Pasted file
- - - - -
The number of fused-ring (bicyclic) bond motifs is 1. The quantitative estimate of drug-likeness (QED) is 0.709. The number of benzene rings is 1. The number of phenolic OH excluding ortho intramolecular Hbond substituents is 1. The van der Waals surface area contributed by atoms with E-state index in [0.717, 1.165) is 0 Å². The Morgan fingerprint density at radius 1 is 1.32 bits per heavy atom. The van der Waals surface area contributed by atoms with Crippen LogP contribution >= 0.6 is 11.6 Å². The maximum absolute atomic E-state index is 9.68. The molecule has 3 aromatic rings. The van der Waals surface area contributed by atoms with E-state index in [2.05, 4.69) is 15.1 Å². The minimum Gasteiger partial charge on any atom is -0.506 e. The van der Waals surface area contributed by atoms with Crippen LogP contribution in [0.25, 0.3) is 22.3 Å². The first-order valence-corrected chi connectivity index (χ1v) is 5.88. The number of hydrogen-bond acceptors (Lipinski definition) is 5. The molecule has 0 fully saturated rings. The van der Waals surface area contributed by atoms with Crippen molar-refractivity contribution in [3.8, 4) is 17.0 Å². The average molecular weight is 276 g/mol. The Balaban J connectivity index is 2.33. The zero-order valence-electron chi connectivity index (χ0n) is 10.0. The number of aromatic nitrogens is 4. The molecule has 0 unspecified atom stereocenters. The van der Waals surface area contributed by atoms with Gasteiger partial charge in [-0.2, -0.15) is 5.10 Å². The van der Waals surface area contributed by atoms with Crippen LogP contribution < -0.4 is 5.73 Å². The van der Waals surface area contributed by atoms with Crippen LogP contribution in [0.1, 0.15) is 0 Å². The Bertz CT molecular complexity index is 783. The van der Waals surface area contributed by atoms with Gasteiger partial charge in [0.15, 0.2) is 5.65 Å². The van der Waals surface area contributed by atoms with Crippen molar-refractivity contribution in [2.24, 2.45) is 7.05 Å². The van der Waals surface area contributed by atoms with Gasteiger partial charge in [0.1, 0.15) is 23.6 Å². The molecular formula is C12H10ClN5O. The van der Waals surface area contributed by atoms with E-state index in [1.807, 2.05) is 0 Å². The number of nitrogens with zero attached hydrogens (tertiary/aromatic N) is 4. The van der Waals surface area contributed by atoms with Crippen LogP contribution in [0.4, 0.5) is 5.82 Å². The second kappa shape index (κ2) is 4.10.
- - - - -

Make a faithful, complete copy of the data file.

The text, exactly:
The number of fused-ring (bicyclic) bond motifs is 1. The quantitative estimate of drug-likeness (QED) is 0.709. The number of benzene rings is 1. The number of phenolic OH excluding ortho intramolecular Hbond substituents is 1. The van der Waals surface area contributed by atoms with E-state index in [0.717, 1.165) is 0 Å². The Morgan fingerprint density at radius 1 is 1.32 bits per heavy atom. The van der Waals surface area contributed by atoms with Crippen LogP contribution >= 0.6 is 11.6 Å². The maximum absolute atomic E-state index is 9.68. The molecule has 3 aromatic rings. The van der Waals surface area contributed by atoms with E-state index in [2.05, 4.69) is 15.1 Å². The minimum Gasteiger partial charge on any atom is -0.506 e. The van der Waals surface area contributed by atoms with Crippen LogP contribution in [0.25, 0.3) is 22.3 Å². The first-order valence-corrected chi connectivity index (χ1v) is 5.88. The number of hydrogen-bond acceptors (Lipinski definition) is 5. The molecule has 0 fully saturated rings. The van der Waals surface area contributed by atoms with Crippen molar-refractivity contribution in [3.8, 4) is 17.0 Å². The average molecular weight is 276 g/mol. The Balaban J connectivity index is 2.33. The zero-order valence-electron chi connectivity index (χ0n) is 10.0. The number of aromatic nitrogens is 4. The molecule has 0 unspecified atom stereocenters. The van der Waals surface area contributed by atoms with Gasteiger partial charge in [-0.2, -0.15) is 5.10 Å². The van der Waals surface area contributed by atoms with Crippen LogP contribution < -0.4 is 5.73 Å². The van der Waals surface area contributed by atoms with Crippen LogP contribution in [0.1, 0.15) is 0 Å². The Bertz CT molecular complexity index is 783. The van der Waals surface area contributed by atoms with Gasteiger partial charge in [0.15, 0.2) is 5.65 Å². The van der Waals surface area contributed by atoms with Crippen molar-refractivity contribution in [2.24, 2.45) is 7.05 Å². The van der Waals surface area contributed by atoms with Gasteiger partial charge in [0.1, 0.15) is 23.6 Å². The molecular formula is C12H10ClN5O. The van der Waals surface area contributed by atoms with E-state index in [1.807, 2.05) is 0 Å². The number of nitrogens with zero attached hydrogens (tertiary/aromatic N) is 4. The van der Waals surface area contributed by atoms with Crippen LogP contribution in [0.4, 0.5) is 5.82 Å². The second kappa shape index (κ2) is 4.10.